Healing a dirty town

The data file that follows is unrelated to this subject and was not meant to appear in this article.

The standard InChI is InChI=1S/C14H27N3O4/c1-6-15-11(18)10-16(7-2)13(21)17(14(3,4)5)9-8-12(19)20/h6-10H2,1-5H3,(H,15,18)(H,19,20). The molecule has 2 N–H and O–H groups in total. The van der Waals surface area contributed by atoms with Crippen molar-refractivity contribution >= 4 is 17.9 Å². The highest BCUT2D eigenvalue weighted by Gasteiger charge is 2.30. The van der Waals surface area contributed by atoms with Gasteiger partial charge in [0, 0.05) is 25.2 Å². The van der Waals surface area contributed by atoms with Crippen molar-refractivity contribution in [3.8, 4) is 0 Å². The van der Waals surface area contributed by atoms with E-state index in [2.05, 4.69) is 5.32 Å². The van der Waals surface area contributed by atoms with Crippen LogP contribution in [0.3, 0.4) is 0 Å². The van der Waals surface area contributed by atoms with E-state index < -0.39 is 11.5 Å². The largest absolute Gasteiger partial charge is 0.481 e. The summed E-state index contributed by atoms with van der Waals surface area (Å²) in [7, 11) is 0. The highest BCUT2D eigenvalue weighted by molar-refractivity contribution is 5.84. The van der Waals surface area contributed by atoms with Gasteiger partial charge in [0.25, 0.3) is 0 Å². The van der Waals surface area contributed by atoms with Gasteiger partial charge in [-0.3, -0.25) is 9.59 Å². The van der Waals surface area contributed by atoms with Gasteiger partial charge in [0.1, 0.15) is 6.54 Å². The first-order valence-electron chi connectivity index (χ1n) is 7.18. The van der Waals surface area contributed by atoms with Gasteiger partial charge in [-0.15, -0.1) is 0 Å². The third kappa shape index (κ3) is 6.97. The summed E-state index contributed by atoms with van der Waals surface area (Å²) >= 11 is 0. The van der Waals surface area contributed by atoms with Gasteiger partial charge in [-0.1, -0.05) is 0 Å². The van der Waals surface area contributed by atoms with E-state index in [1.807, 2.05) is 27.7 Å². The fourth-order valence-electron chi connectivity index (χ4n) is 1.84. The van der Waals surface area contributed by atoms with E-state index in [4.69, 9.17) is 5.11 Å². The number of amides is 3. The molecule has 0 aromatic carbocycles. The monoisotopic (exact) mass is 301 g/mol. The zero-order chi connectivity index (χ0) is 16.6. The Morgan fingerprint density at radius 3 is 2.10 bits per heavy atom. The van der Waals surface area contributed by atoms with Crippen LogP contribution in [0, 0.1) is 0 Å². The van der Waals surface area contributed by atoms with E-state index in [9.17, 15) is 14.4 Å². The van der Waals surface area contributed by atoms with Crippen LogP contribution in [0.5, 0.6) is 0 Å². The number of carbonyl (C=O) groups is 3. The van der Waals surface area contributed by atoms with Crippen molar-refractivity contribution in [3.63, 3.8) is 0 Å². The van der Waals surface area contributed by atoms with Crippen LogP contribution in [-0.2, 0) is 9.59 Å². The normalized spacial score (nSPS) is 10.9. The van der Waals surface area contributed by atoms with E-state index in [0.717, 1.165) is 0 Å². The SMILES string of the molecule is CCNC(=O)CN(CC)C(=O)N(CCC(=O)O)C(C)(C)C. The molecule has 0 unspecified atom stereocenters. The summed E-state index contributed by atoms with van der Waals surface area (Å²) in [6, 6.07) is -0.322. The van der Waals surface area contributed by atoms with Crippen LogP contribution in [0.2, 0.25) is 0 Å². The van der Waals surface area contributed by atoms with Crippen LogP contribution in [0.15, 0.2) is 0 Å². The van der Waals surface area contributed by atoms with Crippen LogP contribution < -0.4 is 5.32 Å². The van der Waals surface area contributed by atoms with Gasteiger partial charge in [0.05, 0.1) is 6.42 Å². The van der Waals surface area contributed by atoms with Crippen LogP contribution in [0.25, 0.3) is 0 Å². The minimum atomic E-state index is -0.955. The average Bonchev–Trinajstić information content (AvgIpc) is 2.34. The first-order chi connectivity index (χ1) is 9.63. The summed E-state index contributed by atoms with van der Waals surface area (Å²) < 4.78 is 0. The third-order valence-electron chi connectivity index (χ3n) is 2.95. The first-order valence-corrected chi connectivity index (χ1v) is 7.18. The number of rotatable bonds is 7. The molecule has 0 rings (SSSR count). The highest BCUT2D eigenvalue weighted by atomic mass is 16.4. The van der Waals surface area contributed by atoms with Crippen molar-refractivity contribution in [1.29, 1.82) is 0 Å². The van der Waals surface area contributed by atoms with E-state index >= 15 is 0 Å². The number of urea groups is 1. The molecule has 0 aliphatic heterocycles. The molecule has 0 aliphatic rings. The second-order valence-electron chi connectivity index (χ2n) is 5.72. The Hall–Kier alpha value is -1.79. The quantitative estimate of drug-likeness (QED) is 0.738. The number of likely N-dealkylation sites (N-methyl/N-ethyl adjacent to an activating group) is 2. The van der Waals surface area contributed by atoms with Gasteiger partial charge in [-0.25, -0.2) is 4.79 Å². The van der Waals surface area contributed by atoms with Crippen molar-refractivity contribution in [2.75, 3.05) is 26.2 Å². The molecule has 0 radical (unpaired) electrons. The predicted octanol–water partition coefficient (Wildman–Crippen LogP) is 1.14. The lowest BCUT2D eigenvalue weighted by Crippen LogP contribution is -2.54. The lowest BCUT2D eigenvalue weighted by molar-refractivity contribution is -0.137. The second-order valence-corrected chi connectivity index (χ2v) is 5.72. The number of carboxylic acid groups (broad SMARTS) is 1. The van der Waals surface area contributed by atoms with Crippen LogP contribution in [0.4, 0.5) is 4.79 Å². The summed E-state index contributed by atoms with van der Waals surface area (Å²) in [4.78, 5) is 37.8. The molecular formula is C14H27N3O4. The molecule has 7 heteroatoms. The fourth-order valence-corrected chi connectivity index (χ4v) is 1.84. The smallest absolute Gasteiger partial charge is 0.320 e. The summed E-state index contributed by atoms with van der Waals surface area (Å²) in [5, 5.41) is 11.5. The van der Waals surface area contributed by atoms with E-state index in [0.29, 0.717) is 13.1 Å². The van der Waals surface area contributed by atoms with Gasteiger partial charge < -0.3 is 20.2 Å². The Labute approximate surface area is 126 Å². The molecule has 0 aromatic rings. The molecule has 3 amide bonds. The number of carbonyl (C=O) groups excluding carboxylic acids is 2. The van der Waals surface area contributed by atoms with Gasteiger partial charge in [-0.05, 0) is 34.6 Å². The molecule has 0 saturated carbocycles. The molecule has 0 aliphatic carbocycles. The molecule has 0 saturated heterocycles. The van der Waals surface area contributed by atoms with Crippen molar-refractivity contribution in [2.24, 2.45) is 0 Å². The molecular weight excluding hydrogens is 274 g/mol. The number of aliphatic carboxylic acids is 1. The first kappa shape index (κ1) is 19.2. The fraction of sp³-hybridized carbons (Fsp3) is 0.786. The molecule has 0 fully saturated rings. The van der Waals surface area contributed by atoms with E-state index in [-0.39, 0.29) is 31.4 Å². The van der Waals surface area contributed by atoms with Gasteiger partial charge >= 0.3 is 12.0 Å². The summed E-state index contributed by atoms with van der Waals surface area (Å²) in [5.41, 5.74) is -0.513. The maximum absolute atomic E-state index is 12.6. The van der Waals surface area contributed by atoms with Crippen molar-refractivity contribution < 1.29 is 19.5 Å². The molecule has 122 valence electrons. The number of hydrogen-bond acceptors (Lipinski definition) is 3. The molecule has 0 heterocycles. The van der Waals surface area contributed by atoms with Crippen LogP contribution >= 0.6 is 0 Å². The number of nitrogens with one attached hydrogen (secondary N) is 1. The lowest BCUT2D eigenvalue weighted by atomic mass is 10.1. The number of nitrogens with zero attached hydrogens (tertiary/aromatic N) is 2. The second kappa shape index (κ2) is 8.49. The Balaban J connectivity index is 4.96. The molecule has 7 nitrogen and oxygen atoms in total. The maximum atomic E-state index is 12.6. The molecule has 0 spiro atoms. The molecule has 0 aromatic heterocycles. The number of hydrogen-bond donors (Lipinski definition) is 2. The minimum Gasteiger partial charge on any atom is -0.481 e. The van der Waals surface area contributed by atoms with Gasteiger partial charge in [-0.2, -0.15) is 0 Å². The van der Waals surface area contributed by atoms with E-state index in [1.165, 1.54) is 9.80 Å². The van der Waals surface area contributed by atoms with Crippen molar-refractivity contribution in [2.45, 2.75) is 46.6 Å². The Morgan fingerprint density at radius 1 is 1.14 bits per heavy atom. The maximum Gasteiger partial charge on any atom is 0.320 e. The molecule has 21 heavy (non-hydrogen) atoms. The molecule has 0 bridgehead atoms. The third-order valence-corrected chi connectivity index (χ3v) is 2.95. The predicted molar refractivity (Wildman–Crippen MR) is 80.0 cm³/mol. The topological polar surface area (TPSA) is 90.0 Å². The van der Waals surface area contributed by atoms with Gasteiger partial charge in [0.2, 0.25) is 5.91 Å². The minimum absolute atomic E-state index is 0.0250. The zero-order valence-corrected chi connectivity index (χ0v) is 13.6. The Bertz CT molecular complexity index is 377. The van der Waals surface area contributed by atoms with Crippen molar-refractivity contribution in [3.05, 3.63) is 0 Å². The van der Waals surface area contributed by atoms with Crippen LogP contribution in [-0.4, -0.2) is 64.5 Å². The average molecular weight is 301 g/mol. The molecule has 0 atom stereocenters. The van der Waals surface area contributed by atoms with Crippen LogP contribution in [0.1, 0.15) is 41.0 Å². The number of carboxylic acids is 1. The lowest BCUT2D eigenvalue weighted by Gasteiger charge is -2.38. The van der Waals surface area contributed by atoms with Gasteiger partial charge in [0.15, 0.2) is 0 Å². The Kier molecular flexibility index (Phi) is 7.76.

Chip Ward, an environmental activist from Grantsville, Utah, started the West Desert Healthy Environment Alliance (HEAL) because citizens noticed abnormally high rates of illness in town. But when the group approached the state Bureau of Epidemiology for information, the agency said that though cancer rates were high, its research showed no discernible pattern among the town's sick. Not satisfied, Ward's group decided to go door to door and conduct its own survey. Where the state bureau determined that 237 people had cancer, HEAL found 201 cases after surveying only half of the town. Of the cancer patients, 80 percent have been long-time residents. The group's survey also reported 187 serious respiratory problems and 29 birth defects. The culprit, Ward speculates, is the pollutants residents have been exposed to years of atomic, military, radiation and nerve gas testing. Grantsville is home to Dugway Proving Grounds, which routinely blows up munitions, and Tooele Army Depot, which holds the country's largest stockpile of chemical weapons. HEAL has called for a comprehensive health study, a moratorium on new emissions, better air monitoring, and the opening up of all military records. For more information, call Chip Ward at 800/662-9150.

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